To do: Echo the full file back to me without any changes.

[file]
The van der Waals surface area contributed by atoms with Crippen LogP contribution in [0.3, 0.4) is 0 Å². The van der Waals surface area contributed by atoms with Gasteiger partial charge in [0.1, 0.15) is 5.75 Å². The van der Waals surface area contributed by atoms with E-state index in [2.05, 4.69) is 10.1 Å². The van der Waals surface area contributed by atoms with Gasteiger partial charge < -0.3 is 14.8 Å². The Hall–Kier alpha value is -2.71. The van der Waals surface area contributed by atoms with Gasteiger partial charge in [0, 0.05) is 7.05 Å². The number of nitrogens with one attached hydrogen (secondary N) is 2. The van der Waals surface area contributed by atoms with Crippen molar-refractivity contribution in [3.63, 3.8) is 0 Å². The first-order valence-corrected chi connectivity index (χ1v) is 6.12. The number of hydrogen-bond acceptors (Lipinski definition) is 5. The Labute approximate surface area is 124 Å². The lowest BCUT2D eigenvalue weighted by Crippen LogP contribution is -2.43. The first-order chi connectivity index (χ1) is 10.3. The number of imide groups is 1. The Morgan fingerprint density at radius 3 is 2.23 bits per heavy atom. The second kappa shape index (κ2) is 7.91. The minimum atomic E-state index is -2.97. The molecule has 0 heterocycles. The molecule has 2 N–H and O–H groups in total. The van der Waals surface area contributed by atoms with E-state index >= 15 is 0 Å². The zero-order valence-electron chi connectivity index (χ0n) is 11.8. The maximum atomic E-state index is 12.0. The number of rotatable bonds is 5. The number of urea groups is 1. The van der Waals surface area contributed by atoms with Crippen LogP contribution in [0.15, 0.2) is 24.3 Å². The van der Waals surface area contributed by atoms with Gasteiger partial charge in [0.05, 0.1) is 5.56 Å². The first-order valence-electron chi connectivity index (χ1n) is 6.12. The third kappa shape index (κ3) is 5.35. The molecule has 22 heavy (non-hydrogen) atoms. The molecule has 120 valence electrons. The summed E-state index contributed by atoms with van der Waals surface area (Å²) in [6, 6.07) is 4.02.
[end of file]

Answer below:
The van der Waals surface area contributed by atoms with Crippen LogP contribution in [0.3, 0.4) is 0 Å². The van der Waals surface area contributed by atoms with Gasteiger partial charge in [0.1, 0.15) is 5.75 Å². The van der Waals surface area contributed by atoms with E-state index in [2.05, 4.69) is 10.1 Å². The van der Waals surface area contributed by atoms with Gasteiger partial charge < -0.3 is 14.8 Å². The Hall–Kier alpha value is -2.71. The van der Waals surface area contributed by atoms with Gasteiger partial charge in [0, 0.05) is 7.05 Å². The number of nitrogens with one attached hydrogen (secondary N) is 2. The van der Waals surface area contributed by atoms with Crippen molar-refractivity contribution in [3.63, 3.8) is 0 Å². The first-order valence-corrected chi connectivity index (χ1v) is 6.12. The number of hydrogen-bond acceptors (Lipinski definition) is 5. The Labute approximate surface area is 124 Å². The lowest BCUT2D eigenvalue weighted by Crippen LogP contribution is -2.43. The first-order chi connectivity index (χ1) is 10.3. The number of imide groups is 1. The Morgan fingerprint density at radius 3 is 2.23 bits per heavy atom. The second kappa shape index (κ2) is 7.91. The minimum atomic E-state index is -2.97. The molecule has 0 heterocycles. The molecule has 2 N–H and O–H groups in total. The van der Waals surface area contributed by atoms with E-state index >= 15 is 0 Å². The zero-order valence-electron chi connectivity index (χ0n) is 11.8. The maximum atomic E-state index is 12.0. The number of rotatable bonds is 5. The number of urea groups is 1. The van der Waals surface area contributed by atoms with Crippen LogP contribution in [0.15, 0.2) is 24.3 Å². The van der Waals surface area contributed by atoms with Gasteiger partial charge in [0.05, 0.1) is 5.56 Å². The first-order valence-electron chi connectivity index (χ1n) is 6.12. The third kappa shape index (κ3) is 5.35. The molecule has 22 heavy (non-hydrogen) atoms. The molecule has 120 valence electrons. The summed E-state index contributed by atoms with van der Waals surface area (Å²) in [6, 6.07) is 4.02.